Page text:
Rinde W. Eckert, 73BM, is a major American playwright, performer, composer, and director whose extraordinary body of work is a tour de force in the world of performing arts.
The son of a voice professor in the University of Iowa School of Music, Eckert understood from an early age that "all the world's a stage," and he appeared in a number of student productions while majoring in music at Iowa.
After earning his UI bachelor's degree in 1973, Eckert went on to complete his master's in music in 1975 at Yale University. During the early years of his career, he was a writer and performer who produced librettos and composed dance scores. In 1992—well on his way to becoming a "total theater performer"—he began composing and performing his own music-theater pieces. His first work, The Gardening of Thomas D, which was an homage to Dante, toured in the United States and France.
Today, Eckert enjoys a global reputation as a groundbreaking and interdisciplinary artist. His music-theater productions have been performed throughout America and at major theater festivals in Europe and Asia, and he has earned dozens of honors, beginning with a 1987 Critics Circle Award in San Francisco.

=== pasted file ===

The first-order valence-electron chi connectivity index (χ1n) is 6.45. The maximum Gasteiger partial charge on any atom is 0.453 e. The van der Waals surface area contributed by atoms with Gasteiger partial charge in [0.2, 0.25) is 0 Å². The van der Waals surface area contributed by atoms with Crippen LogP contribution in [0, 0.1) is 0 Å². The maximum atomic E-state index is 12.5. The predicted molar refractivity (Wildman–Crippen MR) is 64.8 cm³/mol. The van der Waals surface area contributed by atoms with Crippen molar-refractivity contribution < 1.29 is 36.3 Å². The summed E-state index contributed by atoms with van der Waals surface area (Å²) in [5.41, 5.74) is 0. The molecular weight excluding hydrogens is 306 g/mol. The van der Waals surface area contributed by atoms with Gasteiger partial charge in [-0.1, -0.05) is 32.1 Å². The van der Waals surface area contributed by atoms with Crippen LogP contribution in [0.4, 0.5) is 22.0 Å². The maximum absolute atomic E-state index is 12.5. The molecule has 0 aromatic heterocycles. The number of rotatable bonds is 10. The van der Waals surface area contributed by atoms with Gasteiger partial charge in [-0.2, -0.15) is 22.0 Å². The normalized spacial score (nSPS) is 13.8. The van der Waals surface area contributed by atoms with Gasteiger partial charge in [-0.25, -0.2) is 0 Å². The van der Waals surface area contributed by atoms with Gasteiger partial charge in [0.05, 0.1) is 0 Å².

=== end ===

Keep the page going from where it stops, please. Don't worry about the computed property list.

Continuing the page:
In 2007, Eckert was one of three finalists for a Pulitzer Prize for his play Orpheus X. He also received a 2000 Obie Award for Best Performance for his And God Created Great Whales. In the words of one review, "And God Created Great Whales is not watched so much as it is experienced, and its haunting images are the sort that stick with the viewer long after the curtains have gone down."
In addition to his tremendous theatrical success, Eckert also has proven himself a firstrate composer, librettist, and director of musical works. He collaborated with other artists on highly-praised works such as the Sandhills Reunion CD, Horizon, The Schick Machine, and Dreamhouse, which received three 2010 Grammy nominations for Best Classical Album; Best Orchestral Performance; and Best Engineered Album, Classical. Eckert also wrote and performed in the multimedia production, Slide, with eighth blackbird. Renamed Lonely Motel by Cedille Records, it won the 2011 Grammy Award for Best Small Ensemble Performance.
As a fitting tribute to the breadth and depth of his originality and talent, the American Academy of Arts and Letters honored Eckert with a 2005 Marc Blitzstein Memorial Award. He also has been recognized through fellowships and grants as a Guggenheim fellow in music composition (2007), a recipient of the Alpert Award in the Arts for theater (2009), and as an inaugural Doris Duke Artist (2012).
Though he's performed as the headliner on stages around the globe, Eckert still has deep roots in Iowa. Returning often to the UI campus, he has performed at Hancher, created and directed two major works—A Tale They Told the Queen and Eye Piece—with the Department of Theatre Arts, and led several workshops with students.
Through his love of his craft, his care for his collaborators, and the originality of his artistic vision, Rinde W. Eckert has proved a true advocate for the arts and a true friend of the UI.